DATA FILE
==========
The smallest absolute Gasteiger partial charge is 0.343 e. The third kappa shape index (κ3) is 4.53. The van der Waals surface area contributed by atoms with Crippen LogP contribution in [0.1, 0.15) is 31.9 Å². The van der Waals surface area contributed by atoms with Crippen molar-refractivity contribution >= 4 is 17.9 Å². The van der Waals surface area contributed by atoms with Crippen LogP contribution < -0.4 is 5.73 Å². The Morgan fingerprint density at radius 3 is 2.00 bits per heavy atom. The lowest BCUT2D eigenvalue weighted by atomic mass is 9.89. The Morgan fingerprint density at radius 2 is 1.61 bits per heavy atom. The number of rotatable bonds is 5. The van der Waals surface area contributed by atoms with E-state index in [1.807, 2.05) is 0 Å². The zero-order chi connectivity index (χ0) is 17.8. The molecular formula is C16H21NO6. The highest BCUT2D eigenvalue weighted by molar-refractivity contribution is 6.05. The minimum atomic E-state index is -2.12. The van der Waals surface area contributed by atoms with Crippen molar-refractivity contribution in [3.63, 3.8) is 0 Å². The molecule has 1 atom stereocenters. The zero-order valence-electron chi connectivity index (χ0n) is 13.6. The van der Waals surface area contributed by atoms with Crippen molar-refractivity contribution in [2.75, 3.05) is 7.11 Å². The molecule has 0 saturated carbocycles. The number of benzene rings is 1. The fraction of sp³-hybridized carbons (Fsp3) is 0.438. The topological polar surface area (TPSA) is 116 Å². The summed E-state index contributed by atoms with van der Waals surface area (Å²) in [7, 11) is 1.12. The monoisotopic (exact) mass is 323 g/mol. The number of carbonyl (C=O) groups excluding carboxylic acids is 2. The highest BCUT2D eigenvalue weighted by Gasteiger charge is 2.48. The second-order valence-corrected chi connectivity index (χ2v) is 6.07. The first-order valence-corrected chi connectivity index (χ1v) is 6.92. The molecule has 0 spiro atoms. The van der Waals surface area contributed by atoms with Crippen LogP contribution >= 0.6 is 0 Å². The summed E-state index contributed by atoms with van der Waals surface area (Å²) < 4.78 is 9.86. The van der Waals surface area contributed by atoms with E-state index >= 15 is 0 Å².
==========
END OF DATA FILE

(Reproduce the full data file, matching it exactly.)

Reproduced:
The smallest absolute Gasteiger partial charge is 0.343 e. The third kappa shape index (κ3) is 4.53. The van der Waals surface area contributed by atoms with Crippen LogP contribution in [0.1, 0.15) is 31.9 Å². The van der Waals surface area contributed by atoms with Crippen molar-refractivity contribution >= 4 is 17.9 Å². The van der Waals surface area contributed by atoms with Crippen LogP contribution < -0.4 is 5.73 Å². The Morgan fingerprint density at radius 3 is 2.00 bits per heavy atom. The lowest BCUT2D eigenvalue weighted by atomic mass is 9.89. The Morgan fingerprint density at radius 2 is 1.61 bits per heavy atom. The number of rotatable bonds is 5. The van der Waals surface area contributed by atoms with E-state index in [1.807, 2.05) is 0 Å². The zero-order chi connectivity index (χ0) is 17.8. The molecular formula is C16H21NO6. The highest BCUT2D eigenvalue weighted by molar-refractivity contribution is 6.05. The minimum atomic E-state index is -2.12. The van der Waals surface area contributed by atoms with Crippen molar-refractivity contribution in [3.63, 3.8) is 0 Å². The molecule has 1 atom stereocenters. The zero-order valence-electron chi connectivity index (χ0n) is 13.6. The van der Waals surface area contributed by atoms with Crippen molar-refractivity contribution in [2.75, 3.05) is 7.11 Å². The molecule has 0 saturated carbocycles. The number of benzene rings is 1. The fraction of sp³-hybridized carbons (Fsp3) is 0.438. The topological polar surface area (TPSA) is 116 Å². The summed E-state index contributed by atoms with van der Waals surface area (Å²) in [7, 11) is 1.12. The monoisotopic (exact) mass is 323 g/mol. The number of carbonyl (C=O) groups excluding carboxylic acids is 2. The highest BCUT2D eigenvalue weighted by Gasteiger charge is 2.48. The second-order valence-corrected chi connectivity index (χ2v) is 6.07. The first-order valence-corrected chi connectivity index (χ1v) is 6.92. The molecule has 0 spiro atoms. The van der Waals surface area contributed by atoms with Crippen LogP contribution >= 0.6 is 0 Å². The summed E-state index contributed by atoms with van der Waals surface area (Å²) < 4.78 is 9.86. The van der Waals surface area contributed by atoms with E-state index >= 15 is 0 Å².